Pete Brook on Useless Flair and Stuff That Works

TINY INTERVIEW 3

1. What are you wearing and how did you decide to put it on this morning?

Blue and grey threads, mainly. Smartwool socks. Dark blue straight-leg Levi’s. Blue button down shirt underneath a grey sweater.

It’s a super safe wardrobe choice. I’m wearing it because it’s the same thing I’ve worn for the past five days. My wardrobe is limited. I only have three pairs of trousers I wear with regularity and I don’t even like two of those that much.

I wear the blue shirt because it is a dress shirt. I don’t wear cuff links with it so let the unfolded cuffs poke from the ends of my grey sweater. I’ve got long limbs so it’s nice to have a shirt whose function I can ignore and shape modify to cover my narrow wrists.

It is the shirt I got married in. I am no longer married. Many people have seen me in this shirt. I’ve worn it a lot. It has paint stains from art shows and holes from bike wrecks but I still wear it. It fits very well at the neck. The shirt is functional. It is oxford-weft and sturdy in its construction. Some people think it’s weird that I wear a shirt I got married in (whether I was still married or not). I think it’d be weirder to throw out an adequately functioning shirt.

2. What are you doing in Philadelphia next month?

I’m going to be showing many strangers lots of images and trying to convince them that they should care about how and why the images were made. I’m going further and asking how images might empower us in battling not-so-good-forces in our society.

All the images are about prisons in America. The exhibition is called Prison Obscura. One of my first tasks is to explain that images of prisons do exist and then prepare people to see them. I’ve done the leg work, so the exhibition audience just needs to show up really … with open minds. Next, I need to help people in the gallery sidestep all the cliches and stereotypes that recur in representations of prisoners that they’ve digested over their lifetimes. If I can do that then they might be ready to wonder why we lock up 2.3 million people at a cost of $75 billion per year. And get sad, angry or revved up.

If we are routinely taught that prisoners are not like us and that the justice system is neutral (i.e. unaffected by money and metes out fair punishment) then we end up saying that all those people in prison are there for good reason, that they are significantly different from us, AND that we needn’t care. That, of course, is so so wrong. Photographs are often very good at confirming viewers' bias and reinforcing consciously and unconsciously differences to other groups. In other words, sometimes photographs don’t just depict "the Other”; they can define it. I want to challenge that.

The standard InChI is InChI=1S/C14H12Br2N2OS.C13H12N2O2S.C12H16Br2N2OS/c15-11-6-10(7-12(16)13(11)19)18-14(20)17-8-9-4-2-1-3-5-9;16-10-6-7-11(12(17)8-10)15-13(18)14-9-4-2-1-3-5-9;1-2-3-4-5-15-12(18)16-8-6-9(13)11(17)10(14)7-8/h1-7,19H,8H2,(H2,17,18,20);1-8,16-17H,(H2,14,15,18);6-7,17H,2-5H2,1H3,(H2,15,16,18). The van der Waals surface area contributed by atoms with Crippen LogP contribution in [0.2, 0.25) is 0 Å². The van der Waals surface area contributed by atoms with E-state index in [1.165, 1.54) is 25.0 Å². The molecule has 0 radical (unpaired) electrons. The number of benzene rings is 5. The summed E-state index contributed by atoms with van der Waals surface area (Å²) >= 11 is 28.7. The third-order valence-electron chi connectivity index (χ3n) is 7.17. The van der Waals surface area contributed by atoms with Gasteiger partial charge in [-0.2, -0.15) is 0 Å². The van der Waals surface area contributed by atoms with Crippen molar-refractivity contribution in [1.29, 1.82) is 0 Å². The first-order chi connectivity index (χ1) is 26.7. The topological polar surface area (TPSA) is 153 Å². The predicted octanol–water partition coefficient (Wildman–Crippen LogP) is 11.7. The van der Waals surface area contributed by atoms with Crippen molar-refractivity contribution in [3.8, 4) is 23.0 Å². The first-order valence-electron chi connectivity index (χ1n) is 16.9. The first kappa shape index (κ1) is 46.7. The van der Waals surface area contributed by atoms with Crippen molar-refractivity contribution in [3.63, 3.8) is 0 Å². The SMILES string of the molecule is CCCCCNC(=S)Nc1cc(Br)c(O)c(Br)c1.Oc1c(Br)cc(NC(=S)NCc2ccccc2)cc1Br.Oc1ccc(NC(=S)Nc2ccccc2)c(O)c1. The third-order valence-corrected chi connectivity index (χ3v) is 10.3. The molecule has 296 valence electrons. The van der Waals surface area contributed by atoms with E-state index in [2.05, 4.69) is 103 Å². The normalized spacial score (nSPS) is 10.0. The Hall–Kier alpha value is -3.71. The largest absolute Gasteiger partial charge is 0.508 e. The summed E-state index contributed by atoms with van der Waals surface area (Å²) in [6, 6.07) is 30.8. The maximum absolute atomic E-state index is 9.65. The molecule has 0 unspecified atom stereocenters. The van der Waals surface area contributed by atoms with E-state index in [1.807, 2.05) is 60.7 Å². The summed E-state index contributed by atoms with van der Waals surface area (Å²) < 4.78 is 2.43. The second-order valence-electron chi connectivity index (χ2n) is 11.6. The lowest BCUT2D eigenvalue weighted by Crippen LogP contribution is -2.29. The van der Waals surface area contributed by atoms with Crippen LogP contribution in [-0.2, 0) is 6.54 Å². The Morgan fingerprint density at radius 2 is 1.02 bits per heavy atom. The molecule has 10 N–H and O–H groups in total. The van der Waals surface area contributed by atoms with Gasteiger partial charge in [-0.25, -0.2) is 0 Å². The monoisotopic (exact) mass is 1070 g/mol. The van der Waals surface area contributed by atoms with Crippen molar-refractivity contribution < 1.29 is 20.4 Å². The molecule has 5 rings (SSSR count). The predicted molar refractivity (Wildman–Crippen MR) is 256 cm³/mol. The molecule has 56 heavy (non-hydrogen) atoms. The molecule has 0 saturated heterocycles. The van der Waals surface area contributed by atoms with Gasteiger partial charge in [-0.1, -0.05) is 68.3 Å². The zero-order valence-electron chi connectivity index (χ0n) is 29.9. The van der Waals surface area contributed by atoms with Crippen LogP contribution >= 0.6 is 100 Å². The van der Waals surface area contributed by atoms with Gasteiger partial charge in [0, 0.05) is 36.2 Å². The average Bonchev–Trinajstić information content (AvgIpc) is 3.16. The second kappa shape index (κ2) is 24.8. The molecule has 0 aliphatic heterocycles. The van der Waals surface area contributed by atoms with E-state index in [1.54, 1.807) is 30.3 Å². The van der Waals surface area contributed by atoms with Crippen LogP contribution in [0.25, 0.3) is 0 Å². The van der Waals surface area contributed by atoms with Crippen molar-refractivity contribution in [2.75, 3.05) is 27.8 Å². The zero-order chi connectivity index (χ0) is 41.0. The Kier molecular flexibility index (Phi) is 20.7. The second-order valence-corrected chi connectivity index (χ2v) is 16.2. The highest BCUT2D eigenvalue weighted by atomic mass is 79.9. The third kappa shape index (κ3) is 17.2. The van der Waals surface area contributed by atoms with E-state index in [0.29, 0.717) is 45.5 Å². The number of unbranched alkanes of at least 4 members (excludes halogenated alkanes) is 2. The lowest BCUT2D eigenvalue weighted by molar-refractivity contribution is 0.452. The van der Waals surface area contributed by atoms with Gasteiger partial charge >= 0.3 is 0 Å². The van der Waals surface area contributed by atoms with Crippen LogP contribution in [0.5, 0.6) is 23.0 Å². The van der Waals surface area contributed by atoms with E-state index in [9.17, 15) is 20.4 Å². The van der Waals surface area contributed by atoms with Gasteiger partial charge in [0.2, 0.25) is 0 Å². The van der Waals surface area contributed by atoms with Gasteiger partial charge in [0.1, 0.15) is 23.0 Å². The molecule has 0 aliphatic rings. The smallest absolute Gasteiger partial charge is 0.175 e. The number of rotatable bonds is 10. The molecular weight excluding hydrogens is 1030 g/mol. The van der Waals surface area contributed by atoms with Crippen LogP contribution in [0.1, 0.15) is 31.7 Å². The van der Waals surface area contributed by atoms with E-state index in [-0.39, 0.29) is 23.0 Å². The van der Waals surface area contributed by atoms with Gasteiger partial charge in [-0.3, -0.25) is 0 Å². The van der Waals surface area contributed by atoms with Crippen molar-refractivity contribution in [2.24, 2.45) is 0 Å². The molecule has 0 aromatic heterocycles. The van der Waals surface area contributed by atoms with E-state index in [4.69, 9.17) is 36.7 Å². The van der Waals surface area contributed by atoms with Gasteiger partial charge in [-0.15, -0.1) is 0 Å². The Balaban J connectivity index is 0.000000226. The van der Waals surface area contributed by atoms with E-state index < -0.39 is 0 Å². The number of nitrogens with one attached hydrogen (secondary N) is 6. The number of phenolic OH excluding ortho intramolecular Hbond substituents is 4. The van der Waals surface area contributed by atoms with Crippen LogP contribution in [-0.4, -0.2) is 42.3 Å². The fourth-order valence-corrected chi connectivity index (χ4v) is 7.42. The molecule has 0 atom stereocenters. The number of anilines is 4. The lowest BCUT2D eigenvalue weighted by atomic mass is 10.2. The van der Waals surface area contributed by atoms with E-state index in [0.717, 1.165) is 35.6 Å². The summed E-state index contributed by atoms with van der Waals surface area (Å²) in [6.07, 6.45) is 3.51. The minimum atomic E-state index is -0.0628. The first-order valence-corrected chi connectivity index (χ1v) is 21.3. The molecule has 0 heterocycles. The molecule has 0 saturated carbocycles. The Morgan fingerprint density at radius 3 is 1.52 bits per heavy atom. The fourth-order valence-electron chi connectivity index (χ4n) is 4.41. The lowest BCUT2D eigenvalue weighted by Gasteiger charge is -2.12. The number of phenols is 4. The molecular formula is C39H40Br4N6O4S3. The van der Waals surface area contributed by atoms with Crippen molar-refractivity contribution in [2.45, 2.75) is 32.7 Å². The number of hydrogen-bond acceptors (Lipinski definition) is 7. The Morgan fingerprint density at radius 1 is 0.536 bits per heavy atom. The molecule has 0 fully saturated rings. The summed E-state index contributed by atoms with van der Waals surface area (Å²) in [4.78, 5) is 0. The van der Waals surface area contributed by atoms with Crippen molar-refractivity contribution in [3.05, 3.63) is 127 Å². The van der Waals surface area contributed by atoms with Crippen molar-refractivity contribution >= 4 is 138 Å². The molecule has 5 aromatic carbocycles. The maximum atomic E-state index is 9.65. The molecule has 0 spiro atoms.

I’ve got some pretty surprising images. Some are colorful. They’re all narrative-rich. Some of them are hopeful. I don’t want to guilt-trip anyone. Oh, also I’m going to lead some workshops in prisons and ask prisoners what uses photographs have for them. I’ll hopefully learn some things about emotional landscapes, memory and share those things with a wider audience. I expect the prisoner-students I work with will have important things to say about the photograph as a material object, which is interesting given in the “free world” most of the images we exchange are bytes and pixels. But, that’s a guess at this point; I’ve gone into prison workshops before and been proven totally wrong in what I expected to hear in discussion.

Also, some prisoners are painting a mural for the gallery.

3. How does it relate to free baby dolphins?

I watched a TV program last week made by the BBC. It had dolphins of all ages in it. They found out that dolphins give bouquets of kelp as gifts and that dolphins have evolved specific hunting tactics in the world depending on the seabed, food, etc. They teach each other. The program also had the first footage of a megapod when more than 3,000 dolphins come together. Dolphins are intelligent and crave stimulation and difference. They are one of the few species that spends their time playing. There’s a type of dolphin called a Spinner and it leaps from the water and twists its body up to 7 or 8 times before hitting the water. Brill.

The program was marketed as one with wicked footage made by cameras disguised as other sea animals (squid, tuna, turtle), but it was a bit of a gimmick — too much time was spend filming the filming; the footage that the “spy cams” got was never as good as just traditional stuff from shore or boat; and it detracted from what were some great stories.

Dolphins have to play! They get depressed if they don’t. That’s the message not the cameras. In Prison Obscura I am saying that prisons are bad; they’re abusive, expensive, foolhardy, ineffective and we need to rethink them. That is the story. The photographs are an aid that let us see (and hear) the message. This is not an art show (I include anonymous images aplenty) and I don’t care about beauty. I think the show challenges the so-called prestige of the white cube gallery and I hope I succeed in demanding different things of the audience. The photography world can be precious sometimes and it can be defensive too. Prisons are only problematic if you’re invested in the unequal society that creates them to such a degree that you feel you’ve got something to lose. If that’s the case, then you got a problem.

Baby dolphins should be where we are heading. We should all want a world in which we can all just play. Unfortunately, power, greed, misunderstanding and hate make crap things like prisons persist.

Posted on September 30, 2014 .